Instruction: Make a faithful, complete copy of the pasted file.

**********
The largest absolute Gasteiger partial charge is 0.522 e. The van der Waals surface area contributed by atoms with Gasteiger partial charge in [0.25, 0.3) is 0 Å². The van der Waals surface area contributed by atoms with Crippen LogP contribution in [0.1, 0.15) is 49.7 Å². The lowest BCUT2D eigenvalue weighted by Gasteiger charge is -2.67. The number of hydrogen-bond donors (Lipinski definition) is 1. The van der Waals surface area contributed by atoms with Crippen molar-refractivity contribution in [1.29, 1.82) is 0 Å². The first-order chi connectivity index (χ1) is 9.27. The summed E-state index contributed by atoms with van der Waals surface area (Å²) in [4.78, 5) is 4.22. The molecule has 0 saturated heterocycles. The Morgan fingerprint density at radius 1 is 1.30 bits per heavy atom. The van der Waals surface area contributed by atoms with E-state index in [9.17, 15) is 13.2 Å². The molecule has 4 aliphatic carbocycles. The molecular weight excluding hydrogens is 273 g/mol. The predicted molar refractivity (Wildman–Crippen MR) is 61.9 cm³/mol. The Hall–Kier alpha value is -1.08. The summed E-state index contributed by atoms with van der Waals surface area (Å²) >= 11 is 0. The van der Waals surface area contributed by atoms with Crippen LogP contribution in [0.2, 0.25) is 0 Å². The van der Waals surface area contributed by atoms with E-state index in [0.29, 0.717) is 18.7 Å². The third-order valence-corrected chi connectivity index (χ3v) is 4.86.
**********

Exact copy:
The largest absolute Gasteiger partial charge is 0.522 e. The van der Waals surface area contributed by atoms with Gasteiger partial charge in [0.25, 0.3) is 0 Å². The van der Waals surface area contributed by atoms with Crippen LogP contribution in [0.1, 0.15) is 49.7 Å². The lowest BCUT2D eigenvalue weighted by Gasteiger charge is -2.67. The number of hydrogen-bond donors (Lipinski definition) is 1. The van der Waals surface area contributed by atoms with Crippen molar-refractivity contribution in [1.29, 1.82) is 0 Å². The first-order chi connectivity index (χ1) is 9.27. The summed E-state index contributed by atoms with van der Waals surface area (Å²) in [4.78, 5) is 4.22. The molecule has 0 saturated heterocycles. The Morgan fingerprint density at radius 1 is 1.30 bits per heavy atom. The van der Waals surface area contributed by atoms with E-state index in [9.17, 15) is 13.2 Å². The molecule has 4 aliphatic carbocycles. The molecular weight excluding hydrogens is 273 g/mol. The predicted molar refractivity (Wildman–Crippen MR) is 61.9 cm³/mol. The Hall–Kier alpha value is -1.08. The summed E-state index contributed by atoms with van der Waals surface area (Å²) >= 11 is 0. The van der Waals surface area contributed by atoms with Crippen LogP contribution in [0.2, 0.25) is 0 Å². The van der Waals surface area contributed by atoms with E-state index in [0.29, 0.717) is 18.7 Å². The third-order valence-corrected chi connectivity index (χ3v) is 4.86.